Saturday's highs will be in low to mid 80's with showers and thunderstorms possible as a cold front moves in. Lows will be in the 60's.

Sunday will be in the upper 70's and low 80's with scattered showers and thunderstorms as the front in is still over NY. Lows will be in the 60's.

Monday will be cooler in the upper 60's and low 70's with scattered showers and thunderstorms possible as the cold front finally moves out. Lows will be in the 50's.

Tuesday will be sunny with temperatures in the upper 60's and low 70's. Overnight temperatures will be in the upper 40's to mid 50's.

Wednesday will again have highs in the upper 60's and low 70's. Lows will be in the upper 40's and low 50's.

The five-day precipitation amounts will range from half an inch to over an inch. The 8-14 day outlook is showing below normal temperatures and above normal precipitation.

Western Bean Cutworm Update:What's happening, what's next?

Keith Waldron

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A very few Western Bean Cutworm moths are still being collected across NY. The majority of WBC egg laying, however, occurred when the peak WBC flight occurred the week of August 2. Surviving larvae would have been expected to have moved from the egg mass location to their preferred feeding areas – corn ears or dry bean pods.

Reports have come in this week that WBC larvae and feeding injury have been found in developing corn ears in some Lewis, St. Lawrence and Franklin county corn fields. While these WBC reports indicate larval presence, economic larval infestations have not been detected. We have not heard of any WBC issues in dry beans.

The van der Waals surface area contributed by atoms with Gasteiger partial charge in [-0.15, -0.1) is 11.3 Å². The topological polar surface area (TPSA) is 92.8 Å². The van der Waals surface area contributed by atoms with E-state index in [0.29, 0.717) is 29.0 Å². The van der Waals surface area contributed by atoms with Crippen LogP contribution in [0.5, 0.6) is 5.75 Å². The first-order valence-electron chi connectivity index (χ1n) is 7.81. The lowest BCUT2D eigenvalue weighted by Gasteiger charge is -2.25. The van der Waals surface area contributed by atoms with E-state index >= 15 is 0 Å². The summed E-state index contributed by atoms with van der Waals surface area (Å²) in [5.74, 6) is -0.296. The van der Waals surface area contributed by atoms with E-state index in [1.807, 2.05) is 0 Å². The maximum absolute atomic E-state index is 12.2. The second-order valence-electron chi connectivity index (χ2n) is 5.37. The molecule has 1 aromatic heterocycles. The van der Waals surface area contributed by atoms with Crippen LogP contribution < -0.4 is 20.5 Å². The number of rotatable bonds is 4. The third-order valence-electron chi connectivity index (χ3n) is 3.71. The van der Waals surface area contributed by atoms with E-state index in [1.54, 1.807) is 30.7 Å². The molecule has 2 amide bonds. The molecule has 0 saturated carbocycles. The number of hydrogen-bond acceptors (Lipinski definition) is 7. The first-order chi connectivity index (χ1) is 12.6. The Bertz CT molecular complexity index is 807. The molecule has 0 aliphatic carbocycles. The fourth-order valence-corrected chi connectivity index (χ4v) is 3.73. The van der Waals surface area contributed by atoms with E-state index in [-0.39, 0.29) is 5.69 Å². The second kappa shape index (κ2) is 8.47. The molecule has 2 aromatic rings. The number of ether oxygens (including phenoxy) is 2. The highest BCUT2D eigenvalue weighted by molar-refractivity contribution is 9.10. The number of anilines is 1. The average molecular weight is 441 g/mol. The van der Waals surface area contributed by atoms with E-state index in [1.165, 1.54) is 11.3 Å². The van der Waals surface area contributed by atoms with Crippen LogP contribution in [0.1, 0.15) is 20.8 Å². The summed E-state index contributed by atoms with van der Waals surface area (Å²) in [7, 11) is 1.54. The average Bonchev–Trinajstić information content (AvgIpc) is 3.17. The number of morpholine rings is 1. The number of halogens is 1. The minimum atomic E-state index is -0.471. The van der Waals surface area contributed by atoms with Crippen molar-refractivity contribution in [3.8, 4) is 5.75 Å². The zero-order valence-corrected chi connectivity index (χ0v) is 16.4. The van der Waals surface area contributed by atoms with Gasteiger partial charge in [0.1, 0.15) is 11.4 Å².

As you check corn and dry beans for maturity and potential harvest dates, search corn ears and dry bean pods for WBC larvae and or signs of larval feeding.

WBC larvae are very tolerant of others of their own kind feeding in corn ears so it is not unusual to find several larvae in the same ear. Field Scouting tips adapted from information supplied by Tracey Baute (OMAFRA, "Baute Blog").

WBC damage will not necessarily be in one specific area of the field. To improve the likelihood of finding an infestation, wander through field looking for signs of insect frass at the ear tips. Look for any signs of external entry holes from sides of the husk or ear stalk.

Signs of bird damage can also indicate that there was something in the ear that the bird went after.  (birds could be going after picnic beetles, corn borer or corn rootworm adults too.)

For corn hybrids without tightly closed husks at the ear tip and when there are signs of less silk or frass on the silk - open that husk to investigate.  Otherwise, just peel back random husks in the field if no external signs of damage exist. 
Once an ear with damage and or larvae is found, investigate the plants around that one including plants in directly adjacent rows. WBC larvae spread from their original egg masses and can crawl 12 feet down the row and 10 feet across potentially infesting many adjacent plants from just one eggmass.